Every Wednesday, I hope to find a new ‘weed’ to investigate. My only criterion will be that I will not have deliberately planted the subject of our inquiry. Who knows what we will find…..
At this time of year, nearly every plant that I look at seems tired and worn, as if hanging on desperately waiting for spring to come. So imagine my surprise to find this plant looking green and new and ready to flower. Furthermore, it came with its own little green caterpillar attached, which I didn’t notice until somebody pointed it out to me. This is Hedge Mustard, and I think that its three-lobed leaves look a little like peacocks in flight, or even angels.
Hedge Mustard is a member of the Brassicaceae, or cabbage family, and its leaves are edible, though the wonderful Permaculture website suggests using them in a stir-fry rather than raw. It also has a long history as an ‘Official’ herb of apothecaries (hence it’s Latin name, Officinale). Hedge Mustard was considered by the Greeks to be the cure for all poisons, and in Tibetan medicine it is used to help in cases of food poisoning.
Hedge Mustard is considered particularly useful for throat ailments – one alternative name is ‘Singer’s Plant’. In my ‘day job’ I am an IT Trainer, and so I spend a lot of time trying to teach people to use some financial software. Much of this involves persuading people not to do a particular thing, or press a particular button. As soon as I have said this, someone is always drawn irresistibly to do what I’ve asked them not to. I am sure that the slightly shouty aftermath of these events is one of the causes of my occasional voice loss, which results in my having to make do with gesticulation and sad little raspy noises, much like a snake with laryngitis. I have therefore made a note of exactly where this patch of Hedge Mustard is, lest I need to gather some leaves and mix them with honey or sugar to make a syrup to restore me to my usual emphatic self.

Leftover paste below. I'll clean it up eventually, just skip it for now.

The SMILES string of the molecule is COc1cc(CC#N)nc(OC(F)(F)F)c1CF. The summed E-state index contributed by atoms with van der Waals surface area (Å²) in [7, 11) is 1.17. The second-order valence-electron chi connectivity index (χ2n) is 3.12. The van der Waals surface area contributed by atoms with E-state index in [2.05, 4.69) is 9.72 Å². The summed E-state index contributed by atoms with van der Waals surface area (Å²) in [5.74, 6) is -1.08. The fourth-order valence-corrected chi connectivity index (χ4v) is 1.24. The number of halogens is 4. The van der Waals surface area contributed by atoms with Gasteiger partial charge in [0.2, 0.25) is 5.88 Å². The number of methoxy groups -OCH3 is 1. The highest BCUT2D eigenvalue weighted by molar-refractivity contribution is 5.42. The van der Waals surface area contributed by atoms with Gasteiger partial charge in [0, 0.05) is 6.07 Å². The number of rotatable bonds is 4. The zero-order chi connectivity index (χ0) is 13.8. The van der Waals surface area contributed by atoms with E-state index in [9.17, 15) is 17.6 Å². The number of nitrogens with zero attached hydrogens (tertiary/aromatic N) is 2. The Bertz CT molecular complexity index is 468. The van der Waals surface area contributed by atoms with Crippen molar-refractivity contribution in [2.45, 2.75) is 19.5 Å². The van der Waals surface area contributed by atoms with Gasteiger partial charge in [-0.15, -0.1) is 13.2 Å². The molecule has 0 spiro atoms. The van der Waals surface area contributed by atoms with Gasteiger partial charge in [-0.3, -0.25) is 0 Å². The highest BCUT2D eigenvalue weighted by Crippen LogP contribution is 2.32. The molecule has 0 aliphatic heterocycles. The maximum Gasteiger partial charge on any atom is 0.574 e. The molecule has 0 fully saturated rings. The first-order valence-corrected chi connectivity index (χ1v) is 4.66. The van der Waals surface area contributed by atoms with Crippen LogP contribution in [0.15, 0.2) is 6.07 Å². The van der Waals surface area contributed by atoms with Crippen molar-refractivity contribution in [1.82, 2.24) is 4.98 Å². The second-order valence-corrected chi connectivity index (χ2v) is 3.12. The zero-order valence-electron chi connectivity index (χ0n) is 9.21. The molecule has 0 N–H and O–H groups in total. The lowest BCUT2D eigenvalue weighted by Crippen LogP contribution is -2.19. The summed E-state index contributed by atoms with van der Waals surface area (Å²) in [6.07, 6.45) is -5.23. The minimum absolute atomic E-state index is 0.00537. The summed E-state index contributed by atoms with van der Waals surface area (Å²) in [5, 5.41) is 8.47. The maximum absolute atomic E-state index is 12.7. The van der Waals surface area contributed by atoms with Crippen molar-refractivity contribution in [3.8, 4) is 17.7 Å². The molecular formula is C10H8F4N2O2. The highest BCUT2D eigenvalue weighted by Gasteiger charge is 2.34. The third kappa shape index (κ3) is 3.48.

I must confess that I had some difficulty in identifying this plant, and had to call in some help from the British Wild Flowers Facebook group. The consensus is that it is most likely Hedge Mustard, but could possibly be something slightly more interesting and obscure – Sisymbrium loeselii or False London Rocket. However, as the leaves are practically identical, I am going with the most likely identification, and if it turns out to be something rarer I will let you know. Plants in leaf are often a little tricky. There isn’t so much of a problem once the plant is in full flower.One difficulty with identification is that the shape of the leaves changes so drastically as the plant ages. A mature plant might spend the winter as a mere whirl of leaves before breaking into exuberant growth. If you look at the photograph above, you can see how the characteristic ‘angel’ shape of the lower leaves has changed into something much more elongated. I will go back to visit ‘my’ plant later in the year to see how it is metamorphosing. The more I learn, the more I realise what I don’t know. It’s as if I am climbing an endless hilly landscape – every time I get to the top, new areas ripe for investigation appear. But oh, how I love the view! And, for anyone curious about the caterpillar in the first photograph, this is what it will look like when it grows up…